New answers tagged

1

Aerogel is brittle, easily damaged and extremely expensive. Thirty dollars per cubic inch sounds more likely than per cubic foot. There's a web site for aerogel and related products. The linked product is a silica disk, about an inch around and less than 3/8" thick. US$35 fits in with the expected price. The same site also offers composite blankets. It'...


1

Got it open: I soaked everything with penetrating oil (inside & outside). Then I gently tapped the latch until it moved and the top opened up a bit. After a bit of wiggling, it opened. As you can see in the first pic, it's like drawing B. However, you can pull it out and get something like drawing A, but once everything is fully lubricated and ...


1

Those overhead clear panels are assuredly not the standard single thickness window glass. If glass is used in an application like this it is going to have to be a tempered glass. Thickness required would be dependent upon the width and length if each panel. I would not be surprised to find glass being close to 3/8" if not even 1/2" thick. Glass ...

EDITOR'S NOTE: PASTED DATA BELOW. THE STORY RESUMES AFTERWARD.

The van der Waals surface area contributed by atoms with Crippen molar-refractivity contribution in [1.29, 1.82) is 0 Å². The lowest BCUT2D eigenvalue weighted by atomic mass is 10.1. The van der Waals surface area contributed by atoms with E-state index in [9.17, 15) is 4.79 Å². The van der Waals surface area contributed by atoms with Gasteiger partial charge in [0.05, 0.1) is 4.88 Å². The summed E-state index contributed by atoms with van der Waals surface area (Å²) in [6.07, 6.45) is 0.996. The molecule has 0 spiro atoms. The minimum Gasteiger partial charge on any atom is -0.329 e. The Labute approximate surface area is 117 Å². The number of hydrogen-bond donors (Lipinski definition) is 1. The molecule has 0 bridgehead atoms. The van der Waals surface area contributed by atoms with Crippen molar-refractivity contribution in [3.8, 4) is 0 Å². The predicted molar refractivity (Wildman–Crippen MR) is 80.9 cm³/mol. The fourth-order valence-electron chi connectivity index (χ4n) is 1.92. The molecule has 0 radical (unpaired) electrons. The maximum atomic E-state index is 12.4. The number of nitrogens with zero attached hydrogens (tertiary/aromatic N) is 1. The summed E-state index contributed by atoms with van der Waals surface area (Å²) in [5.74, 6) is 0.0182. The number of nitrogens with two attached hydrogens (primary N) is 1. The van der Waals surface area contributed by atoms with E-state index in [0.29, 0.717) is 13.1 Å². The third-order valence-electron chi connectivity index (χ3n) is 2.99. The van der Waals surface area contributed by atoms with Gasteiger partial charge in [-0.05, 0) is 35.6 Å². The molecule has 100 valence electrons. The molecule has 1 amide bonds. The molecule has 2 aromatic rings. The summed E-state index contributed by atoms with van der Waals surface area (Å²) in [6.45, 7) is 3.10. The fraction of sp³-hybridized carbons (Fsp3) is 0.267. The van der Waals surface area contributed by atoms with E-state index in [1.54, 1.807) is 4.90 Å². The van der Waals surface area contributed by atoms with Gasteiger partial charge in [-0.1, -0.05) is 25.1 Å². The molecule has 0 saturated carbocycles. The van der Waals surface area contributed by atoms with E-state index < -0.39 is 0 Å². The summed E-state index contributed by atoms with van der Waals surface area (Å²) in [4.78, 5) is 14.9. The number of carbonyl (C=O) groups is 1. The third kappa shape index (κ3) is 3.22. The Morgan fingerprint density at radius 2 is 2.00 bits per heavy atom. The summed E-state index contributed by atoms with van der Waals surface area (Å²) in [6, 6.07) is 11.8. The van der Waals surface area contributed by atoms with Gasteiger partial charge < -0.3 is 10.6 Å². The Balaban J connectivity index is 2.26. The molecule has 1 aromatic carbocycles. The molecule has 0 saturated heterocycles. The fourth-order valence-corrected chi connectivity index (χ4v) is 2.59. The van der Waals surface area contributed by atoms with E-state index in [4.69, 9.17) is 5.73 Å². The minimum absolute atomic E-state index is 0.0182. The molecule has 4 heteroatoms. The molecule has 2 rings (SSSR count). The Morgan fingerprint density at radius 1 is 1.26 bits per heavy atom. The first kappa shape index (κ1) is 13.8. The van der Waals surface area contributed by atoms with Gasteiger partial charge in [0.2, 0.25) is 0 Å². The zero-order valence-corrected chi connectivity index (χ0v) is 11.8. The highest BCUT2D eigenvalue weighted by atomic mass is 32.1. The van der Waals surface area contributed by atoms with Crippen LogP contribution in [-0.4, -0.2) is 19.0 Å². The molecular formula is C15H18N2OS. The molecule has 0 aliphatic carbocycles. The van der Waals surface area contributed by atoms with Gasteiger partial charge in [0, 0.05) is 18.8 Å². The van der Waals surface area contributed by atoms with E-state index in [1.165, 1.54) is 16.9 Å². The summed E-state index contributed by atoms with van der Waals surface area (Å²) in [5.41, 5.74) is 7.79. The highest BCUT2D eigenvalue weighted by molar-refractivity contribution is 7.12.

0

It appears you pull down the latch at the top and the top of the window pushes in to the building and the bottom pushes out. Hard to tell for sure because the photos aren't real clear. I would try to scrape it with a screwdriver or putty knife to remove any rust around the frame, perhaps soak that hinge pin with oil a day or two before. I wouldn't pound on ...


1

you can use this far better frost avoidance and cold draft reduction . good to -40’C https://www.homerepairtutor.com/how-to-weatherize-windows-with-plastic-film-insulation/ I made insert frames and heat shrunk onto then remove and store in spring. But getting an air flow seal is best. They will inflate if not tight. Easy to install with a hair dryer, not ...


2

You could use rigid styrofoam boards cut to the size you need and use a "friction fit" cut to hold them in place Those panels are easy to cut with a box cutter knife and are rated at an R5/inch. They are sold at most home stores (orange or blue) for about $20 to $25 a 4X8' sheet. This may be a better choice than a water heater blanket.